Look for non-human sources
Industry and professional organizations, as well as other brands, can also be a great resource for research, white papers and other media coverage. If you can’t find the right person to interview, maybe the best thing to do is blog or whatever. media coverage quoting that person – just be sure to cite and link to the primary source.
Paycor, an HR platform provider, cited a statistic (98% want to work remotely for the rest of their career) from research on the state of remote work by Buffer (a third-party source) in its remote work reimbursement rules article.
Here’s the snippet showing how they included the stat:
It’s probably safe to say that remote work is the new normal for many Americans. Today, more than 27.6 million people work from home compared to around 9 million people in 2019 (American Community Survey). And, those who would not. 98% of respondents to Buffer’s 2023 remote work survey of 3,000 people would like to work remotely for the rest of their career (Dampen).
Remote organizations can make big savings on real estate, but do they have to pay for remote employee expenses instead? When employees work from home, they use their own electricity, internet, and (often) office supplies. What portion of these business-related expenses is or should be reimbursable?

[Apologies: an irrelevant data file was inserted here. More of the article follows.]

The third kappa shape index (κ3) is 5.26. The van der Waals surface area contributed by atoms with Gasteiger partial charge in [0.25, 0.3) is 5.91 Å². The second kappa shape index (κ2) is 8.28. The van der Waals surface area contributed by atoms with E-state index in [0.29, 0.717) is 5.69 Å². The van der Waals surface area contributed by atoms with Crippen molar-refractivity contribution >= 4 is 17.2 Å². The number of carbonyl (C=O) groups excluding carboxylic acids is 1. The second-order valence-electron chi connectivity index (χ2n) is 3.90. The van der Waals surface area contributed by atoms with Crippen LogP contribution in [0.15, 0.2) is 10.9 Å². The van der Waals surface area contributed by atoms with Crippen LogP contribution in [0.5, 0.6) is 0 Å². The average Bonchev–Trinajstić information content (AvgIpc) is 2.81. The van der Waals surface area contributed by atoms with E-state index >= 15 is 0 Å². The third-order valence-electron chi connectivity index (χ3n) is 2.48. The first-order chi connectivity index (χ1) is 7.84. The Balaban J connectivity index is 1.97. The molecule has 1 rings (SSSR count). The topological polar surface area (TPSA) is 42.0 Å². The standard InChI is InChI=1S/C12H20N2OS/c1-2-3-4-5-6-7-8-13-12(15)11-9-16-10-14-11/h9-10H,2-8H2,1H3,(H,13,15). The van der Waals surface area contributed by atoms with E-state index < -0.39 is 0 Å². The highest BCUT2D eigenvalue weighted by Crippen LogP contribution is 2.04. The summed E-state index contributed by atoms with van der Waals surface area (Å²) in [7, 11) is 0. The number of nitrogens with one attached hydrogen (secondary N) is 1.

Be a brand journalist on Qwoted
Qwoted is a relatively new service used by the marketing/PR communications world to connect brand experts with the media. But content marketers can use it too – taking on the role of the journalist to research sources for their content. And it’s free.
ADVICE: Be precise and succinct in your request. Include what you need AND what you don’t need. “Query: Researching a telephone interview with a trucking industry expert on the impact of fuel prices. We already have enough responses from fuel brands or individual truckers. »
Review the answers with a trained eye. Delete those that don’t meet your needs. Then review to see who has the most surprising or interesting relevant answers. Use submitted responses or tracking to interview these speakers to generate that new content your audience wants.
In this article on Twitter’s role in marketing after the acquisition of Elon MuskI received a dozen responses to my query on Qwoted and picked a handful to include:
Create a source network
As you cultivate new sources for your content, be sure to document their involvement and contact information. Create a master spreadsheet for your team. Include the person’s name, title, organization, contact information, and social IDs, and note their areas of expertise. Then reach out to them when you want to get their input on the content being created.
Also add a column for links to content where your business has included this source. This way, your content team doesn’t use the same source over and over again. (It’s really tempting to contact a great source you can rely on too often.)
There’s no better way to integrate external sources into your content marketing. Whether you connect more with your industry trade group, research existing external referrals, use online communities, or query Qwoted’s database, you’ll create more credible content to position your business as a go-to media brand for your audience. .
How do you develop your source network? Please share in the comments.
Updated from a January 2020 article.
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Cover image by Joseph Kalinowski/Content Marketing Institute